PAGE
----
Summer officially arrives at 1:04am Friday when the solstice occurs.
What a beautiful past few days we've enjoyed in the Nation's Capital. Slightly below average temperatures and low humidity. Who would have thought it was late June? And that the summer solstice was here?
The solstice occurs at 1:04 AM DST Friday, June 22nd. This is the time the sun is perpendicular to the Tropic of Cancer. It is the longest day of daylight and marks the celestial start to summer. Sunrise tomorrow morning is at 5:43 AM and sunset at 8:37 PM. That's a total of 14 hours 54 minutes. We couldn't ask for a better 'longest day of daylight' with sunshine, low humidity, and comfortable temperatures forecast for tomorrow.
To help visualize what happens on the solstice, take a look at the diagram below. The earth revolves around the sun along an imaginary axis. Notice the earth is tilted (23.5°). The solstice occurs at the time the sun is directly over the Tropic of Cancer, which is at 23.5°. For every place North of the Tropic of Cancer, the sun is at its highest elevation - directly overhead at high noon.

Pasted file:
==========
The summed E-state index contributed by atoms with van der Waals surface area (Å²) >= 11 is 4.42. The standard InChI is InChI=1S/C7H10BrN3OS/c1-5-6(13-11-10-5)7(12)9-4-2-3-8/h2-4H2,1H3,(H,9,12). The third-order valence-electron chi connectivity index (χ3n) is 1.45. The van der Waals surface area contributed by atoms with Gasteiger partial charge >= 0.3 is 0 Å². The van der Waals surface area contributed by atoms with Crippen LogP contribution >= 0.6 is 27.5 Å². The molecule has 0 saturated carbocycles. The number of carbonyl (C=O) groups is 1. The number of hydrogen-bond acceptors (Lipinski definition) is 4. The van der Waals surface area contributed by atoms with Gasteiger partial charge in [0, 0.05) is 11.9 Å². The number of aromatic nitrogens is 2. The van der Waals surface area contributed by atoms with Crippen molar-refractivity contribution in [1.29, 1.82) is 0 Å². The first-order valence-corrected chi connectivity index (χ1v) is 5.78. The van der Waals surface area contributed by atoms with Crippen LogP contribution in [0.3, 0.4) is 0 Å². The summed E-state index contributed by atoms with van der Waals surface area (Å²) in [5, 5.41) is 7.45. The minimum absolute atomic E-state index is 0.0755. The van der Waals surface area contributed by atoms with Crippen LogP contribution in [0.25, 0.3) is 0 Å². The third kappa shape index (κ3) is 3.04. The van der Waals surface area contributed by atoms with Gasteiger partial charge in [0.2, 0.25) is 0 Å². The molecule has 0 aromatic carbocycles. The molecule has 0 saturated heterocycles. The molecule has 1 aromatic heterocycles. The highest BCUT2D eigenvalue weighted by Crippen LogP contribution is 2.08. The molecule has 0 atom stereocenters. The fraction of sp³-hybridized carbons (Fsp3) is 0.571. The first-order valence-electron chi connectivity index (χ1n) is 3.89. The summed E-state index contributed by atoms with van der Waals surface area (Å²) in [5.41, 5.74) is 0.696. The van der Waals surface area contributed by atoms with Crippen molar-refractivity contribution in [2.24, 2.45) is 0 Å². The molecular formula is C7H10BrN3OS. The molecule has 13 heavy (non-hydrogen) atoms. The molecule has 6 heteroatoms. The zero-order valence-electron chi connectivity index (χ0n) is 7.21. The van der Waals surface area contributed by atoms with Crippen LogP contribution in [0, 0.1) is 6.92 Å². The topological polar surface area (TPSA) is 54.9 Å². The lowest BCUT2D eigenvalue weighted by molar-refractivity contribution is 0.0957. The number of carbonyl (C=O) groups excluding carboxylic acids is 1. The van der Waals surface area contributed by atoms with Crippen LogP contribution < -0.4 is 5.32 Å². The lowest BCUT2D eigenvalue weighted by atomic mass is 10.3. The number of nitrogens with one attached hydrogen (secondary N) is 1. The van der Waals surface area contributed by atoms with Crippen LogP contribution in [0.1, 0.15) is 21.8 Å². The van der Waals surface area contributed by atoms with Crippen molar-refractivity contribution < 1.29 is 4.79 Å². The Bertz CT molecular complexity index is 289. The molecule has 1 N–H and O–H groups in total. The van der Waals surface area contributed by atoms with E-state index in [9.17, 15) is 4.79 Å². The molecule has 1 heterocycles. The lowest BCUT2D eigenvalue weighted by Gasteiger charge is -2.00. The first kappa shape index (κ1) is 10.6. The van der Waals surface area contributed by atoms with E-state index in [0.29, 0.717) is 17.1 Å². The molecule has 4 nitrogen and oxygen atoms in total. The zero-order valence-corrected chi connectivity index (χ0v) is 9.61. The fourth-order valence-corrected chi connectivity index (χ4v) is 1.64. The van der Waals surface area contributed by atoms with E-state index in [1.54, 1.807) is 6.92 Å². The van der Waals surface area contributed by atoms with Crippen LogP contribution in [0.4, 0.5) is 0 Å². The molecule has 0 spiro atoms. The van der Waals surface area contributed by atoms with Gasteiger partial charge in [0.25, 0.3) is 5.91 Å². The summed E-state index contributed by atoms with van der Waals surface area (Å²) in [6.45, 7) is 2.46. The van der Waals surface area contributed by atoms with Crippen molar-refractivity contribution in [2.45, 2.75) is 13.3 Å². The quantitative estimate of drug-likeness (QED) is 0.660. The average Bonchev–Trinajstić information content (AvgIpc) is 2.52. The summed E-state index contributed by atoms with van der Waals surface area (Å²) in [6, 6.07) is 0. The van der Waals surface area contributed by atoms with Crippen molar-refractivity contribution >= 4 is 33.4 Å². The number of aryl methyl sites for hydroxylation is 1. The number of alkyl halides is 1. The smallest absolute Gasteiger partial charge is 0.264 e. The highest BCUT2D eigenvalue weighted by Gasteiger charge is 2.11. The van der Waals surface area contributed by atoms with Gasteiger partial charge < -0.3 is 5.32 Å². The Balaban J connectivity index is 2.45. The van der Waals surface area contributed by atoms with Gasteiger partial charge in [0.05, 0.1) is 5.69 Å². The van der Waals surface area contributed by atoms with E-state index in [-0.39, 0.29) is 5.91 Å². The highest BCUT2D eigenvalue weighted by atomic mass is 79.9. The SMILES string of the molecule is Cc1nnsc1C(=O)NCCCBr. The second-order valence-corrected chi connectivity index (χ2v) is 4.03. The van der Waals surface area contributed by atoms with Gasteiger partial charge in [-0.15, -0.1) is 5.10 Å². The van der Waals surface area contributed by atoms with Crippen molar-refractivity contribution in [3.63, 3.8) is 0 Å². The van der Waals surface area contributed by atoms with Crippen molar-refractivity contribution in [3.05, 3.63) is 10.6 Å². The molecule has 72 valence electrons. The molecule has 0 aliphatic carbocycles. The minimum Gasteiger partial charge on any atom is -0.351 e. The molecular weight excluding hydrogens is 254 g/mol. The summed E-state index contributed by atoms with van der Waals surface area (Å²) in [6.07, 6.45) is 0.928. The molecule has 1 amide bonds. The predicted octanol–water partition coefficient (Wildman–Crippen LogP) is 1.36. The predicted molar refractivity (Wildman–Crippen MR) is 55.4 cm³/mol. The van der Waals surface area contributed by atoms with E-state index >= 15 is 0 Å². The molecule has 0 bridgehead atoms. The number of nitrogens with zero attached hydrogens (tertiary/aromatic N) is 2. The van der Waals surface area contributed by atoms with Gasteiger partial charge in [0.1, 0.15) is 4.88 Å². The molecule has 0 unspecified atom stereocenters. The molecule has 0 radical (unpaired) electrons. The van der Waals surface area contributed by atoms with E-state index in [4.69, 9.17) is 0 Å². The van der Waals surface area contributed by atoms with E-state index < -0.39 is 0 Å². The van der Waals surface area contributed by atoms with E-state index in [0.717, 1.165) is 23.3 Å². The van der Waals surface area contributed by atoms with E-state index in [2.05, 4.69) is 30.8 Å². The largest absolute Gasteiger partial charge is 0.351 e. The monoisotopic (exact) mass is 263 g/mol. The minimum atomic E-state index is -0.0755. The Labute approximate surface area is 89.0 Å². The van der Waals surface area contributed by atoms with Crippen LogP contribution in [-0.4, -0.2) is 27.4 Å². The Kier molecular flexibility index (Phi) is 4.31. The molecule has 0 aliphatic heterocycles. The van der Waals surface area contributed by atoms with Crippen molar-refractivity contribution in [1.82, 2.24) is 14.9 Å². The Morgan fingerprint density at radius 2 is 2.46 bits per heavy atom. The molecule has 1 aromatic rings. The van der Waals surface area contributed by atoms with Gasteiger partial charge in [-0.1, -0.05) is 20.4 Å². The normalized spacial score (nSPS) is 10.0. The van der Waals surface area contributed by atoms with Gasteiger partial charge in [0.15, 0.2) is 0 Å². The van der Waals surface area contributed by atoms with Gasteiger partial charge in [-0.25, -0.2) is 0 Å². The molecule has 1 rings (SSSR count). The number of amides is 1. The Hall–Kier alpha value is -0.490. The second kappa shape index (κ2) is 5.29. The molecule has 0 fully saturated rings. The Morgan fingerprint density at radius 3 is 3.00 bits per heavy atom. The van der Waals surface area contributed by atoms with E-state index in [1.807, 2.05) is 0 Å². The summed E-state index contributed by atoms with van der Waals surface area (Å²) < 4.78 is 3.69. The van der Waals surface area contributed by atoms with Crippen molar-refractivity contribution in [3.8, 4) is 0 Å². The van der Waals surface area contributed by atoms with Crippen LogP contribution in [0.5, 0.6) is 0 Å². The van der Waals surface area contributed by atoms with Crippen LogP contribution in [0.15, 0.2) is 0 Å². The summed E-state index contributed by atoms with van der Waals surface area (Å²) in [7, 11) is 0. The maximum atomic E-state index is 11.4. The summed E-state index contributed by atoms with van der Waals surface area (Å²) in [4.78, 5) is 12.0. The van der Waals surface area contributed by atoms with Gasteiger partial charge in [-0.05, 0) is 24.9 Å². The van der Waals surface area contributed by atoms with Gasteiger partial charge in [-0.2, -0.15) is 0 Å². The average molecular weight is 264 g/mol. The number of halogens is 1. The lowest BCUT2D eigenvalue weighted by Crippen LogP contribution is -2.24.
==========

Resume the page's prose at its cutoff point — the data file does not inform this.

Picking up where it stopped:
For the Northern Hemisphere, the summer solstice means the start of summer, whereas in the Southern Hemisphere the solstice marks the start of the winter season (the Earth is titled away from the sun, so less daylight, which leads to cooler temperatures). The reason we have seasons is because of the tilt of the Earth's axis. It also has to do with the amount of daylight and the atmospheric path length.
You may wonder, if the sun is at it's highest elevation at noon on the solstice and we have the longest hours of daylight, why it isn't the hottest day of the year, too. The main reason is because it takes much longer for the sun to warm the ocean, which absorbs and radiates the sun's energy over time. Typically, the hottest days occur in July and August. The deep, ocean water takes much longer to heat compared to the land. You also have to remember the Earth is made up of about 70% water. With all that water, it's going to take longer to warm up and, in turn, give us our hottest temperatures of the year based on the moderating effects of the ocean waters.
The amount of daylight will now slowly decrease until the winter solstice. The sunrise/sunset times surrounding the solstice, though, only fluctuate by a few seconds, so enjoy the added daylight and time outdoors!